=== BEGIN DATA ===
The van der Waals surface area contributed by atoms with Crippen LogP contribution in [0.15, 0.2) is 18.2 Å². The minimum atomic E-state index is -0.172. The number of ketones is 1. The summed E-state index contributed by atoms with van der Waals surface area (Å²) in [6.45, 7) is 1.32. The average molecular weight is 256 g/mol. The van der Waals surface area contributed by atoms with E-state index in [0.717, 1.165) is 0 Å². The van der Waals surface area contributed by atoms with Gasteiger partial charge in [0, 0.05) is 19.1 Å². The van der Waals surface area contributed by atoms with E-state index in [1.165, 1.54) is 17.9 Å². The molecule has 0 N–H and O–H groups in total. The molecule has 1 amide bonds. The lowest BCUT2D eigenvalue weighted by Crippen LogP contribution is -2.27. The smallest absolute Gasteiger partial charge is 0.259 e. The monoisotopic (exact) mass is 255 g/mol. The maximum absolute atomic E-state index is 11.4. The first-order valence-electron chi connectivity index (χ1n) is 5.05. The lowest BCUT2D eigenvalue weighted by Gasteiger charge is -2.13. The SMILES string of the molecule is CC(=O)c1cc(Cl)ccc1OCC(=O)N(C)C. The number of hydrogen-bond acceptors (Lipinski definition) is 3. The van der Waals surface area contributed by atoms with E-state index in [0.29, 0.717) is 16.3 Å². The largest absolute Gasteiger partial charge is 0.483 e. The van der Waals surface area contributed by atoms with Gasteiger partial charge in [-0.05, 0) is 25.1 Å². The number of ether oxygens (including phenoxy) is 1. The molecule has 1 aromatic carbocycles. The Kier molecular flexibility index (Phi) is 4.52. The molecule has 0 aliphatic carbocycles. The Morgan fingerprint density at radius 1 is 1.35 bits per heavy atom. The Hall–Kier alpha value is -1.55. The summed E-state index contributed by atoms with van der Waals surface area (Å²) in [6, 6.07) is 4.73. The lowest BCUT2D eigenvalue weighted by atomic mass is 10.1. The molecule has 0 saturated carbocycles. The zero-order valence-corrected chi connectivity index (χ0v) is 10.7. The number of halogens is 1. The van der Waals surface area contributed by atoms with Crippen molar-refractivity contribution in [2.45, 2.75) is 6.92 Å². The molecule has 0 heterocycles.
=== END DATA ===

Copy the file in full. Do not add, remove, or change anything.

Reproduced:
The van der Waals surface area contributed by atoms with Crippen LogP contribution in [0.15, 0.2) is 18.2 Å². The minimum atomic E-state index is -0.172. The number of ketones is 1. The summed E-state index contributed by atoms with van der Waals surface area (Å²) in [6.45, 7) is 1.32. The average molecular weight is 256 g/mol. The van der Waals surface area contributed by atoms with E-state index in [0.717, 1.165) is 0 Å². The van der Waals surface area contributed by atoms with Gasteiger partial charge in [0, 0.05) is 19.1 Å². The van der Waals surface area contributed by atoms with E-state index in [1.165, 1.54) is 17.9 Å². The molecule has 0 N–H and O–H groups in total. The molecule has 1 amide bonds. The lowest BCUT2D eigenvalue weighted by Crippen LogP contribution is -2.27. The smallest absolute Gasteiger partial charge is 0.259 e. The monoisotopic (exact) mass is 255 g/mol. The maximum absolute atomic E-state index is 11.4. The first-order valence-electron chi connectivity index (χ1n) is 5.05. The lowest BCUT2D eigenvalue weighted by Gasteiger charge is -2.13. The SMILES string of the molecule is CC(=O)c1cc(Cl)ccc1OCC(=O)N(C)C. The number of hydrogen-bond acceptors (Lipinski definition) is 3. The van der Waals surface area contributed by atoms with E-state index in [0.29, 0.717) is 16.3 Å². The largest absolute Gasteiger partial charge is 0.483 e. The van der Waals surface area contributed by atoms with Gasteiger partial charge in [-0.05, 0) is 25.1 Å². The number of ether oxygens (including phenoxy) is 1. The molecule has 1 aromatic carbocycles. The Kier molecular flexibility index (Phi) is 4.52. The molecule has 0 aliphatic carbocycles. The Morgan fingerprint density at radius 1 is 1.35 bits per heavy atom. The Hall–Kier alpha value is -1.55. The summed E-state index contributed by atoms with van der Waals surface area (Å²) in [6, 6.07) is 4.73. The lowest BCUT2D eigenvalue weighted by atomic mass is 10.1. The molecule has 0 saturated carbocycles. The zero-order valence-corrected chi connectivity index (χ0v) is 10.7. The number of halogens is 1. The van der Waals surface area contributed by atoms with Crippen molar-refractivity contribution in [2.45, 2.75) is 6.92 Å². The molecule has 0 heterocycles.